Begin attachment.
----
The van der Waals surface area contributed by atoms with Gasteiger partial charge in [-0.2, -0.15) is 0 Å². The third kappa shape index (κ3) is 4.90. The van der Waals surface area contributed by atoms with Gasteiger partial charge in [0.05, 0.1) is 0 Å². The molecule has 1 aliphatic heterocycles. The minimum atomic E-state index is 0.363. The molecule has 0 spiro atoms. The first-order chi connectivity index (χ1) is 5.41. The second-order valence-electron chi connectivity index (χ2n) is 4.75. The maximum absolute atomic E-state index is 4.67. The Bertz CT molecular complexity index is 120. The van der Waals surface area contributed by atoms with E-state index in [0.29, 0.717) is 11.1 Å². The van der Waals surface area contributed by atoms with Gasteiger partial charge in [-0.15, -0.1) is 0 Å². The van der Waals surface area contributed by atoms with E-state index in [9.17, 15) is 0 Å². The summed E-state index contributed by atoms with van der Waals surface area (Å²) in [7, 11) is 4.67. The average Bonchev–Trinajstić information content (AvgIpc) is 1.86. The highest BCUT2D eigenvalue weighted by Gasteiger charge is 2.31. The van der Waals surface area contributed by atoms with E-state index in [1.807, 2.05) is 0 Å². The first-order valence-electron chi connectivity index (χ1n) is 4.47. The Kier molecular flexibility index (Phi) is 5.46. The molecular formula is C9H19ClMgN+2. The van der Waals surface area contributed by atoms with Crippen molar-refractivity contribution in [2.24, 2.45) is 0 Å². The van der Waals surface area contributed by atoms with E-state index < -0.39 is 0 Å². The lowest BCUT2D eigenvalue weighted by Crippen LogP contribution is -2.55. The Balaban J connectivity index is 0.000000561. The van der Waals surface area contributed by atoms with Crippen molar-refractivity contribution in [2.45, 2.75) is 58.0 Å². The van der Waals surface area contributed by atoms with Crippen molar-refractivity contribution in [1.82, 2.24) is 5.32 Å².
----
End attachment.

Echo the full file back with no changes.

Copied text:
The van der Waals surface area contributed by atoms with Gasteiger partial charge in [-0.2, -0.15) is 0 Å². The third kappa shape index (κ3) is 4.90. The van der Waals surface area contributed by atoms with Gasteiger partial charge in [0.05, 0.1) is 0 Å². The molecule has 1 aliphatic heterocycles. The minimum atomic E-state index is 0.363. The molecule has 0 spiro atoms. The first-order chi connectivity index (χ1) is 5.41. The second-order valence-electron chi connectivity index (χ2n) is 4.75. The maximum absolute atomic E-state index is 4.67. The Bertz CT molecular complexity index is 120. The van der Waals surface area contributed by atoms with E-state index in [0.29, 0.717) is 11.1 Å². The van der Waals surface area contributed by atoms with Gasteiger partial charge in [-0.15, -0.1) is 0 Å². The van der Waals surface area contributed by atoms with E-state index in [9.17, 15) is 0 Å². The summed E-state index contributed by atoms with van der Waals surface area (Å²) in [7, 11) is 4.67. The average Bonchev–Trinajstić information content (AvgIpc) is 1.86. The highest BCUT2D eigenvalue weighted by Gasteiger charge is 2.31. The van der Waals surface area contributed by atoms with E-state index in [1.807, 2.05) is 0 Å². The first-order valence-electron chi connectivity index (χ1n) is 4.47. The Kier molecular flexibility index (Phi) is 5.46. The molecular formula is C9H19ClMgN+2. The van der Waals surface area contributed by atoms with Crippen molar-refractivity contribution in [2.24, 2.45) is 0 Å². The van der Waals surface area contributed by atoms with E-state index < -0.39 is 0 Å². The lowest BCUT2D eigenvalue weighted by Crippen LogP contribution is -2.55. The Balaban J connectivity index is 0.000000561. The van der Waals surface area contributed by atoms with Crippen molar-refractivity contribution in [2.45, 2.75) is 58.0 Å². The van der Waals surface area contributed by atoms with Crippen molar-refractivity contribution in [1.82, 2.24) is 5.32 Å².